Second in a series of articles celebrating the tenth anniversary of Craig Valley Chapter, National Society Daughters of the American Revolution
In 1775, James Trenor left Ireland and landed in Baltimore, Maryland. He soon traveled to Bedford County, Virginia. From there, in 1780, he enlisted in the Continental Army with a light infantry regiment under Col. George Gibson. He was described as having brown hair, grey eyes, fair complexion and being 5’ 7” tall. In January of 1782, the following was written by his commanding officer:
“I do hereby certify that Mr. James Trenor served eighteen months in the Virginia Line, part of the time as a Sergeant and the other as Issuing Commissary. Both of which stations, his conduct gained him the esteem of his superiors, and the friendship of his equals – as he is now retiring from the service, for want of employment I can from my own knowledge venture to recommend him as a man very capable of business.”
James married Elizabeth Goggin of Bedford in 1786, and they established their homeplace in the Sinking Creek Valley of what was then Botetourt County. There is no indication that he ever owned land in Bedford, but by the time of his death in 1834 he held over 2,700 acres reaching into what later became West Virginia and Kentucky. These landholdings indicate he was a good farmer and manager. Additionally, he was a Deputy Sheriff for Botetourt County in 1784, a sheriff from 1811 to 1813 and for twenty years served as a Commissioner of the Revenue for a designated district of the county.
Elizabeth died in 1826. Curiously, her funeral was preached one year later by Rev. Nicholas Carper. James himself died suddenly on July 3, 1834, while in Fincastle, the county seat of Botetourt.
James and Elizabeth had five children. Their only daughter was Mary Kyle, known as Polly, who married John McIver and had seven children. Of her four sons, two died in childhood according to a family Bible. The third was George Henry Trenor who married Sarah Garwood and had one child, Garwood Goggin Trenor.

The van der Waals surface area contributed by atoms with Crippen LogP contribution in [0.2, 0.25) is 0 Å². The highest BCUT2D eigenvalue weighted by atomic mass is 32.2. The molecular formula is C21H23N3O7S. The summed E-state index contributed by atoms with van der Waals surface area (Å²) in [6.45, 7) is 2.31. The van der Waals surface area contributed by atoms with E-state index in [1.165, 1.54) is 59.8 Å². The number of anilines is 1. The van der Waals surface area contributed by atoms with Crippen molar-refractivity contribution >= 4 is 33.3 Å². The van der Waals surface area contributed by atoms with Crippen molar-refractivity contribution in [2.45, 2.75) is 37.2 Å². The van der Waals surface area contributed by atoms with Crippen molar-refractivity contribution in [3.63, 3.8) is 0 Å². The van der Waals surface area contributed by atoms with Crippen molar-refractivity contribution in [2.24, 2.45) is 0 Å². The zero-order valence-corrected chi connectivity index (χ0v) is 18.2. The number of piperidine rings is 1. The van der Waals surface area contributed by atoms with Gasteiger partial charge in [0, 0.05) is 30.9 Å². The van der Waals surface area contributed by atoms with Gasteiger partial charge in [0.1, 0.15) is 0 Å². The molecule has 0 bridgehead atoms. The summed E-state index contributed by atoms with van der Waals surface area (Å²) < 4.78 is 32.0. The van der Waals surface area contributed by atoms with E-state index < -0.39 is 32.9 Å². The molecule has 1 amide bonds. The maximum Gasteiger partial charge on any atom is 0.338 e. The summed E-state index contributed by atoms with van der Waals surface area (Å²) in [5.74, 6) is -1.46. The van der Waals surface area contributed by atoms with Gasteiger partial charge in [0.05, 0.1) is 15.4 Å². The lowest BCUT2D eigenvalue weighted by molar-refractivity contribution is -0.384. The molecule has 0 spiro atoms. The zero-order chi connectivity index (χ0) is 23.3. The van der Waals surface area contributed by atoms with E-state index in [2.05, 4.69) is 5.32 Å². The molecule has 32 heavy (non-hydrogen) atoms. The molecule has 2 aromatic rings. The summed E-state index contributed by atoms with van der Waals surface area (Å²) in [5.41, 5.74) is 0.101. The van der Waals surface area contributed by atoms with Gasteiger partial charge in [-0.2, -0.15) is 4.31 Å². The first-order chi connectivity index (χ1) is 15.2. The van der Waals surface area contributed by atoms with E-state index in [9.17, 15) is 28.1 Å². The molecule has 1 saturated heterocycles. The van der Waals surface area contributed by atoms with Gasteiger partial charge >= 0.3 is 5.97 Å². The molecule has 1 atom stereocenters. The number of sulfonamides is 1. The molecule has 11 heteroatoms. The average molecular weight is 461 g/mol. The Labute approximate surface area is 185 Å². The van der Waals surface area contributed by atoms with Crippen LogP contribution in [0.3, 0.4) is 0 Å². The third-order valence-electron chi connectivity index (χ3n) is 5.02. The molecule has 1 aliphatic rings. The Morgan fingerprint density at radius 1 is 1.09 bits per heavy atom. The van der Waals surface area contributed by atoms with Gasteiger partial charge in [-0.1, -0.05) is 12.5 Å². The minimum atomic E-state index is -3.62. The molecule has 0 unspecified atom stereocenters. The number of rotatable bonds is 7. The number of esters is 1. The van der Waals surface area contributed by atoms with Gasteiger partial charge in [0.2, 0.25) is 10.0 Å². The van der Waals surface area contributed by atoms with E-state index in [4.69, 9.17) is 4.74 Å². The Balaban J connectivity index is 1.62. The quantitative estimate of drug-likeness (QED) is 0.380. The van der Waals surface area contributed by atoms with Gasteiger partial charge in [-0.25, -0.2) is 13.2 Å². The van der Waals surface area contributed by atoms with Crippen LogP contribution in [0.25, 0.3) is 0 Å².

The fifth child of James and Elizabeth was James Rowland Trenor, and he married Sarah Handley in 1824. Their marriage was performed by Henry Holstein (Jr.), whose family is connected to the cabin currently being reconstructed by the Craig County Historical Society. James and Sarah had three children. The third was still-born, and Sarah died the following day in 1828.
One year later, James Rowland Trenor married Ann Lake and went on to have eight more children.
Many descendants of Revolutionary Soldier James Trenor remain in the area today which became Giles County in 1806 and Craig County in 1851. Some of the original acreage, the family Bible, and other artifacts are owned and treasured by family members. One such is Jean Hypes Bane who spent over ten years compiling research into “A History of James Trenor and Some of His Descendants.” This valuable collection of documents and family history is available at amazon.com and in many area libraries. Jean, whose brother C.D. Hypes was a longtime teacher at New Castle High School, currently lives in Pearisburg and is a member of George Pearis Chapter, DAR. She is a descendant of James Rowland and Sarah Handley Trenor.
Other DAR members of this family include Sarah Fisher, Jeanette Kremer and Jean’s daughter, Becky. For information about joining DAR to honor your ancestor, please visit www.dar.org or call Craig Valley members Diane Givens at 540-580-3745 or Margaret Hines, 540-864-8447.
– Submitted by Craig Valley NSDAR